In October 1977, the Atari Video Computer System hit the shelves of U.S. retailers, and our concept of video games would be changed forever.
The Atari CX2600 was a cartridge-based system that could be connected to any regular television set. Unlike the Magnavox Odyssey, Atari Video Pong and other stand-alone consoles, users of the Atari 2600 weren't locked in to a pre-set selection of games married to the machine. They could play the newest games on the market without purchasing a whole new system.
With its headquarters based in Sunnyvale, California, Atari designers Steve Meyer, Joe Decuir and Harold Lee began a project named Stella in 1976. Owner Nolan Bushnell realized that he did not have enough funds to finish Stella, so in October 1976, he sold the company to Warner Communications for $28 million.
At the core of the Stella system was a 1.19 Mhz, 8-bit microprocessor, and the machine was given a mere 128 bytes of RAM in order to keep costs down. Included with the original Atari 2600 were two CX40 joysticks, one set of CX30 paddle controllers, an AC adapter, a TV/game switch and a Combat game cartridge. The other eight games available at the time of the system's release were Air-Sea Battle, Basic Math, Blackjack, Indy 500, Star Ship, Street Racer, Surround and Video Olympics.
Over the years, Atari released a variety of peripherals to extend the system's capabilities -- keyboard controllers for a few games such as A Game of Concentration and Basic Programming, a touch pad for Star Raiders, driving controllers for Indy 500, a trackball for games like Centipede and Crystal Castles, and a kid's controller for its Sesame Street series of games. A computer module add-on was announced but never released.
The initial price tag of the Atari 2600 was $199.95, quite expensive for its time, and Warner did not make much of a profit on the system. But they knew that the real money was in the selling of new game cartridges.
In 1979, the arcades were set on fire by a phenomenal new game called Space Invaders. Atari quickly acquired the licensing rights from the Taito Corporation, and in January 1980, the Atari 2600 version of Space Invaders debuted in the U.S. Atari's system became an overnight sensation.Atari's gross revenue for 1979 was $200 million, and in 1980, after Space Invaders, they grossed $415 million, accounting for a third of Warner's total annual revenue.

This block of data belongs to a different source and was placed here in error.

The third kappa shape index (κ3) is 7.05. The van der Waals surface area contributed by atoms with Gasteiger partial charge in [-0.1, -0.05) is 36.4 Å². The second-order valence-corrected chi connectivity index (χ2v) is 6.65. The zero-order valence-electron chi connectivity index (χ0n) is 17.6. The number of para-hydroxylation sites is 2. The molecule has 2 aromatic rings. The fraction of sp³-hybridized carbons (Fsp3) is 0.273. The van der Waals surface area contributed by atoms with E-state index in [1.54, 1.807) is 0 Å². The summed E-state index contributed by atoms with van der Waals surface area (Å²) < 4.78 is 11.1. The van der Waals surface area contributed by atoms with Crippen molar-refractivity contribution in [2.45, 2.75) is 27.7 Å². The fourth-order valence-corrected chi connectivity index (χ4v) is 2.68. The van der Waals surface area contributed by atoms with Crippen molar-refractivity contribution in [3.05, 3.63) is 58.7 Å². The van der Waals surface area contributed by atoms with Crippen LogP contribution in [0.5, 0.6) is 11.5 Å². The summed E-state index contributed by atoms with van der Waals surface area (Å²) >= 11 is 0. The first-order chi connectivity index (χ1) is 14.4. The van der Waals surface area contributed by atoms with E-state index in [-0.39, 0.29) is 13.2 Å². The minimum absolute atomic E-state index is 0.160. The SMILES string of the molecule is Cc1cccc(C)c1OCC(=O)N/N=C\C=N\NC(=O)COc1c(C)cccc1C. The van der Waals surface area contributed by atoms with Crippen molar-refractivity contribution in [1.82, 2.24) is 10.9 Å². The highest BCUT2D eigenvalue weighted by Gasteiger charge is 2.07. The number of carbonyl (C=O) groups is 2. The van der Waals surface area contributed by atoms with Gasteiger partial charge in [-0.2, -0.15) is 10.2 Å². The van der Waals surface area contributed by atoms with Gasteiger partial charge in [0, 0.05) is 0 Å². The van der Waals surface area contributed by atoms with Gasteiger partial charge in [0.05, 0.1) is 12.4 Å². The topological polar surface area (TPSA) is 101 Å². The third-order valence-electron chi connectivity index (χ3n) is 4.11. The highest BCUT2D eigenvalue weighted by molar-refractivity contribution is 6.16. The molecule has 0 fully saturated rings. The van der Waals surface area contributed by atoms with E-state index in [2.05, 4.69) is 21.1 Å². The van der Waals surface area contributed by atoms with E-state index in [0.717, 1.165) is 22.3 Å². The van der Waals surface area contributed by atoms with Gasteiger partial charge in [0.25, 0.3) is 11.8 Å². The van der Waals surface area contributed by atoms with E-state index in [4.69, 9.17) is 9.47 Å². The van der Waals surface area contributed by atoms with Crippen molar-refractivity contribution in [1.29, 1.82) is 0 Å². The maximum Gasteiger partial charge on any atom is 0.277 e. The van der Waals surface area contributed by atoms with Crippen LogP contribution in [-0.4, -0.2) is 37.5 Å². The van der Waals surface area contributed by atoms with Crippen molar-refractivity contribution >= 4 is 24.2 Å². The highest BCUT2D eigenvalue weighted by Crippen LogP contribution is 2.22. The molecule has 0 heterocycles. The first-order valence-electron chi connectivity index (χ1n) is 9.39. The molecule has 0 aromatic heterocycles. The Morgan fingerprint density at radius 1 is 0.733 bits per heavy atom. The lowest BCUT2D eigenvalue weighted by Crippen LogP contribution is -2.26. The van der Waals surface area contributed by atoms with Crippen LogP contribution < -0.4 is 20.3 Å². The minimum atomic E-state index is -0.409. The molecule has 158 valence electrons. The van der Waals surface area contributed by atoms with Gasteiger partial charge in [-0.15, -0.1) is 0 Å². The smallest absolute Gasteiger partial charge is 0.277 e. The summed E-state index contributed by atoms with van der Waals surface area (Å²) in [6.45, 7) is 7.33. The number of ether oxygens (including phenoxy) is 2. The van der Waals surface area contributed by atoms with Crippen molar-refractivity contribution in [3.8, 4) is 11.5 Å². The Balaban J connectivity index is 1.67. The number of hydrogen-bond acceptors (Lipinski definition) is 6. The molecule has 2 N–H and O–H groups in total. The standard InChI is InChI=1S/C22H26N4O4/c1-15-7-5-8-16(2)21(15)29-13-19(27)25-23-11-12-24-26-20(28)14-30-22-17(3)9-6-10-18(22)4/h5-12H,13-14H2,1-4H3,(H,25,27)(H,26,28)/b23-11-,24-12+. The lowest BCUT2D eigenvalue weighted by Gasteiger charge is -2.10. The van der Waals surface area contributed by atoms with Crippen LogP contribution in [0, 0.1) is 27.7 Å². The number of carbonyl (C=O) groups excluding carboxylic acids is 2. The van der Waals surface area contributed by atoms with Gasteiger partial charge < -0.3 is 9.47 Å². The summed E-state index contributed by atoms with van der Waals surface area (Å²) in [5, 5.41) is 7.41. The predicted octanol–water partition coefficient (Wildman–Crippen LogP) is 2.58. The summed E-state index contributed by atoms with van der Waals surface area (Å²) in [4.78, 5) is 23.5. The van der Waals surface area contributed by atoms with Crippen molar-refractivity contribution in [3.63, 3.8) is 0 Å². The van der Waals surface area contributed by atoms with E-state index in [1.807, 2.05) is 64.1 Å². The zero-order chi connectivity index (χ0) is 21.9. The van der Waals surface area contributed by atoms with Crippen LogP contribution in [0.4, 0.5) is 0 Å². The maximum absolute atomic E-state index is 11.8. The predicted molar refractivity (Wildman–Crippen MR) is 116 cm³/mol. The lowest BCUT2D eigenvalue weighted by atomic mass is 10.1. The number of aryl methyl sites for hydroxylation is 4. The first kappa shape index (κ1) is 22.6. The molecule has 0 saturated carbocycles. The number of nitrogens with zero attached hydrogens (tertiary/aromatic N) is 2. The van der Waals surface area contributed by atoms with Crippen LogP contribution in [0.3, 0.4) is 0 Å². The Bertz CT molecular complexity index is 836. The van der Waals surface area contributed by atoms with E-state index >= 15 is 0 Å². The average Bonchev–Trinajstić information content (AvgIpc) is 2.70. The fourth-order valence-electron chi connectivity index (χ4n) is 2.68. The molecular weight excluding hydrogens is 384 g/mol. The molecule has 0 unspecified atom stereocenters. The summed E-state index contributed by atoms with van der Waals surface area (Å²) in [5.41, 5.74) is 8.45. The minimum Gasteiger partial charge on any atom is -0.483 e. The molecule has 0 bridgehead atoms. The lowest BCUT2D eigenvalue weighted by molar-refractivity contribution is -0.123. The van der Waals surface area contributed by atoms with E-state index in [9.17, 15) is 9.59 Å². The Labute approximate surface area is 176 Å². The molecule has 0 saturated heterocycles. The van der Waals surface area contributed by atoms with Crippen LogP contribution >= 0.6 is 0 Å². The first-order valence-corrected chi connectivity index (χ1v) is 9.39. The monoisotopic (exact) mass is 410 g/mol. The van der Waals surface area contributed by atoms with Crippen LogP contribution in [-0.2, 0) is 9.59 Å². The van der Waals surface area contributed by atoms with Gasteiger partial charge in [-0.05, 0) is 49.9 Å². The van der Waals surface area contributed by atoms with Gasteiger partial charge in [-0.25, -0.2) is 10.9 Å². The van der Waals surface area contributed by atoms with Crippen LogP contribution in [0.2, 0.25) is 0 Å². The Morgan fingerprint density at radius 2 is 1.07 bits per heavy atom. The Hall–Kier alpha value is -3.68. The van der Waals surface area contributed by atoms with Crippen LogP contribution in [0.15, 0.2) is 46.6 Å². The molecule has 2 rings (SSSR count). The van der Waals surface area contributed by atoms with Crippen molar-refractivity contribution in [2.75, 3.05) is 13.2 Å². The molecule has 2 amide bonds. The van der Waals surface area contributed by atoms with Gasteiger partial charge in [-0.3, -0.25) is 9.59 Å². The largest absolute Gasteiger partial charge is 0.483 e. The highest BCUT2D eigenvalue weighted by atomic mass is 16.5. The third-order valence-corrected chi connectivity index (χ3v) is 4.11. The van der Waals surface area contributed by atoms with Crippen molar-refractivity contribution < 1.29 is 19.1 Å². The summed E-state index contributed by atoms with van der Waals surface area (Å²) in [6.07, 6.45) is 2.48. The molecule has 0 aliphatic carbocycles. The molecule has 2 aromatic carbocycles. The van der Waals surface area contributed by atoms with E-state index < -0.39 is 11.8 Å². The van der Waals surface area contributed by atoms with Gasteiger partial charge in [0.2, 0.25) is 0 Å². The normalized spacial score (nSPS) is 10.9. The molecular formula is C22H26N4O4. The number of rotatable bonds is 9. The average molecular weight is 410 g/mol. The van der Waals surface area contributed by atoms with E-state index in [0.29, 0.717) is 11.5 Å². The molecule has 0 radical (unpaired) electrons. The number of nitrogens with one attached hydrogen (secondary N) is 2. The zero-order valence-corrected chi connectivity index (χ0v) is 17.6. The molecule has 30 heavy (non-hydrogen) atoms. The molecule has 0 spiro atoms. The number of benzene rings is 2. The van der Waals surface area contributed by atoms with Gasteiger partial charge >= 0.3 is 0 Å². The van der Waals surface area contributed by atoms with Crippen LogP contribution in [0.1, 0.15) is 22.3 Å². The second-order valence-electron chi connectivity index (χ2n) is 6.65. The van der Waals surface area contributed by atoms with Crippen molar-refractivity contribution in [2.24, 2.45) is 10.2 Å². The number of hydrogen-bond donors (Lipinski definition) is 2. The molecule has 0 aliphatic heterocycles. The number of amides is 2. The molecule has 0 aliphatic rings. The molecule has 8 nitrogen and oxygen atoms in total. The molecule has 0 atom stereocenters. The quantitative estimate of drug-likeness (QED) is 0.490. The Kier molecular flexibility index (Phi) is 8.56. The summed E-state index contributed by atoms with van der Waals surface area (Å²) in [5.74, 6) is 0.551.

This success was followed with more translations of arcade games including Asteroids, Missile Command, Berzerk and a tremendously popular but much-maligned version of Pac-Man. Atari also hoped to cash in on the popularity of hit movies by releasing Raiders of the Lost Ark and E.T. The Extra-Terrestrial, both of which did not meet sales expectations.
Competition inevitably entered the scene, vying for a piece of the highly lucrative video game market opened up by Atari. Disgruntled by the rigid working conditions imposed by Warner, programmers David Crane, Larry Kaplan, Alan Miller and Bob Whitehead left Atari and formed a new company called Activision. Beginning in 1981, they unveiled a number of superb games, such as Pitfall!, Freeway and Kaboom!. Activision's success as the first third-party manufacturer of home video games set off an avalanche of new software titles rolling in from other developers like Imagic, Parker Brothers, Coleco and M Network.
By 1983, the large number of sub-par games being released, as well as competition from the ColecoVision and Intellivison began to take its toll on the Atari 2600. Soon, the entire industry collapsed, and the Atari 2600 made way for the success of Nintendo's NES in 1985.
In the late '80s, Atari made an unsuccessful attempt to relaunch the Atari 2600. Along with new games like Solaris and Midnight Magic, the decade-old system was repackaged into a sleeker, more compact shell and marketed with the tag-line "The Fun is Back." Although it was priced at a mere $49, the Atari 2600 was no match for the enormous popularity of the NES or even the Sega Master System, and once again Atari's workhorse faded into video game history. ~ Dave Beuscher, All Game Guide